by Jill Rubalcaba and Eric H. Cline
Copy reviewed was obtained from the public library
It´s amusing how certain stories go in and out of favor. I want to blame technology eating up more and more of our free time, but I'm not sure that’s fair. I only know that every day I talk with parents who have never read the classic tales of King Arthur, Robin Hood, or the Greek myths. Those classic tales. “I’ve seen the movie, I didn’t know it was also a book!”
Thankfully, with the publication of the Percy Jackson and the Olympians series, children are once again begging for any book about Greek gods and goddesses. My library's copy of D'Aulaires Book of Greek Myths is hardly ever on the shelf! Students also gobble up George O´Connor´s titles: Athena: Grey-Eyed Goddess and Zeus: King of the Gods.
Once children are introduced to the adventures of these oft-times bothersome deities, I then steer them to books about the Trojan War. I hand them Rosemary Suttcliff´s Black Ships Before Troy: the story of the Iliad, The Wanderings of Odysseus: the story of the Odyssey or Gareth Hinds graphic novel about The Odyssey. Both excellent introductions to the Homeric epic.
There have been people throughout history. regular folk and historians alike, who have wondered if the Greek gods and the Trojan War really existed. Digging for Troy (a CYBILS nominee) written by author Jill Rubalcaba and Eric H. Cline, PhD. who holds degrees in Classical Archaeology, Near Eastern Archaeology, and Ancient History, have written a readable introduction that offers mythology fans a brief overview about the Trojan War and the people who made it their life´s work to find it.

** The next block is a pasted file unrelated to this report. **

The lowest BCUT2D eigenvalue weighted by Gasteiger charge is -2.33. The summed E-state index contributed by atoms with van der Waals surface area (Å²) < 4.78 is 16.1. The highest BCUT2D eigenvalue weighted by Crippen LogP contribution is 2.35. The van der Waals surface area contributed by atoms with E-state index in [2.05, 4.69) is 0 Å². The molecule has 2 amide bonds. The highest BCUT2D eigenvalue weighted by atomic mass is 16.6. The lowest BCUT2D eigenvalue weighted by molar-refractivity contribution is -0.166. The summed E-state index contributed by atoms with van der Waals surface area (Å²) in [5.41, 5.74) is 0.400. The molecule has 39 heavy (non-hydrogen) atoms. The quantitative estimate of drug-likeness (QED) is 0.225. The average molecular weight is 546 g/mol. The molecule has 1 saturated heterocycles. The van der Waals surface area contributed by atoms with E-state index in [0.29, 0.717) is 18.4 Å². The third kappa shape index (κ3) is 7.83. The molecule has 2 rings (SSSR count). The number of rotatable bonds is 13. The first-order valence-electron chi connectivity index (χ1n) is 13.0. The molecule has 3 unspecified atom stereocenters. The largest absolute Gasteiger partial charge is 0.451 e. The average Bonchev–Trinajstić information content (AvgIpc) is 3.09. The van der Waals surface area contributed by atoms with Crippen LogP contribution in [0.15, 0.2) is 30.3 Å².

In the introduction the author´s write:
"All of the archaeologist, professional and amateur, understood that
the mound they were digging through was composed of many layers built
up over time by human occupation after human occupation. There was no
one Troy, but many versions spanning from 3000 BCE through the fall
of the Roman Empire. Each archaeologist refined our understanding of
the layers, which were labeled Troy I-IX, until those 9 phases were
subdivided into 47 occupations, each formed by rebuilding after
destruction, invasion, or abandonment."
Digging began in 1893 with the egotistical Heinrich Schliemann, whose obsession with finding the "real Troy" lead him to destroy many important artifacts. The ones who came after were meticulous with their digging. German archaeologist Manfred Korfmann is responsible for establishing Hisarlik, the area in Turkey where the digging has taken place, into a national park.
Did he find Troy? You’ll have to read this book to find out.
The book, packed with lots of information, is filled with illustrations and photos. This book has a timeline of Troy(I love it!), a bibliography, web sites, source notes, illustration and photo credits, and an index.
Children who wonder if the Greek gods were real, and whether the Trojan war really happened, will be able to make their own decision. The book is a perfect companion for any display or book talk related to the Greek myths.
(Grades 4 and up)